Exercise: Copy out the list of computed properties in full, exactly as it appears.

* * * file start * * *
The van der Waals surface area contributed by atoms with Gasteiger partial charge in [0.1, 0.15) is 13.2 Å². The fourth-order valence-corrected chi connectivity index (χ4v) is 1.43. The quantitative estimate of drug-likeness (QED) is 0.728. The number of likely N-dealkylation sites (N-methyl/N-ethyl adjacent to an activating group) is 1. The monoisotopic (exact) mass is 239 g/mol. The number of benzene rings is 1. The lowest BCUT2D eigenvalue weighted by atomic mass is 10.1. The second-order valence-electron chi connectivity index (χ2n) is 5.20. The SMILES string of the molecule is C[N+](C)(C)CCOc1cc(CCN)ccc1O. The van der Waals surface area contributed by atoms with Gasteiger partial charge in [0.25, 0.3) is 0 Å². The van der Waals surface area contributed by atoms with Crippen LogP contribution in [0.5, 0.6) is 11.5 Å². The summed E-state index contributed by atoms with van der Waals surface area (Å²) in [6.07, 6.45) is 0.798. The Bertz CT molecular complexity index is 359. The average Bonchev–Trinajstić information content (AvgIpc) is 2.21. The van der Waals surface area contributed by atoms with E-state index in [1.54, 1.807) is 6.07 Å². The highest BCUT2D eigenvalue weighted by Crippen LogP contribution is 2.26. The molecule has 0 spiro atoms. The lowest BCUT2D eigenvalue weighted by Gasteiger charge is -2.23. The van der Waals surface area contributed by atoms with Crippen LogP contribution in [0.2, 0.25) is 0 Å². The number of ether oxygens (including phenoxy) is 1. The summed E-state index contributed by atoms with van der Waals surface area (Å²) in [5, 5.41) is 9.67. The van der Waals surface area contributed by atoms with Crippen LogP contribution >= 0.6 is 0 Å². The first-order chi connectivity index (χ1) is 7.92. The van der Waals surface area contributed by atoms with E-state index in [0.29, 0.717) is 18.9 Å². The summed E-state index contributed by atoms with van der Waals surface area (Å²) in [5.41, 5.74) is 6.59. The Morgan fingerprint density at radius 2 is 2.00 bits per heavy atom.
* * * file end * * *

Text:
The van der Waals surface area contributed by atoms with Gasteiger partial charge in [0.1, 0.15) is 13.2 Å². The fourth-order valence-corrected chi connectivity index (χ4v) is 1.43. The quantitative estimate of drug-likeness (QED) is 0.728. The number of likely N-dealkylation sites (N-methyl/N-ethyl adjacent to an activating group) is 1. The monoisotopic (exact) mass is 239 g/mol. The number of benzene rings is 1. The lowest BCUT2D eigenvalue weighted by atomic mass is 10.1. The second-order valence-electron chi connectivity index (χ2n) is 5.20. The SMILES string of the molecule is C[N+](C)(C)CCOc1cc(CCN)ccc1O. The van der Waals surface area contributed by atoms with Gasteiger partial charge in [0.25, 0.3) is 0 Å². The van der Waals surface area contributed by atoms with Crippen LogP contribution in [0.5, 0.6) is 11.5 Å². The summed E-state index contributed by atoms with van der Waals surface area (Å²) in [6.07, 6.45) is 0.798. The Bertz CT molecular complexity index is 359. The average Bonchev–Trinajstić information content (AvgIpc) is 2.21. The van der Waals surface area contributed by atoms with E-state index in [1.54, 1.807) is 6.07 Å². The highest BCUT2D eigenvalue weighted by Crippen LogP contribution is 2.26. The molecule has 0 spiro atoms. The lowest BCUT2D eigenvalue weighted by Gasteiger charge is -2.23. The van der Waals surface area contributed by atoms with Crippen LogP contribution in [0.2, 0.25) is 0 Å². The number of ether oxygens (including phenoxy) is 1. The summed E-state index contributed by atoms with van der Waals surface area (Å²) in [5, 5.41) is 9.67. The van der Waals surface area contributed by atoms with Crippen LogP contribution >= 0.6 is 0 Å². The first-order chi connectivity index (χ1) is 7.92. The van der Waals surface area contributed by atoms with E-state index in [0.29, 0.717) is 18.9 Å². The summed E-state index contributed by atoms with van der Waals surface area (Å²) in [5.41, 5.74) is 6.59. The Morgan fingerprint density at radius 2 is 2.00 bits per heavy atom.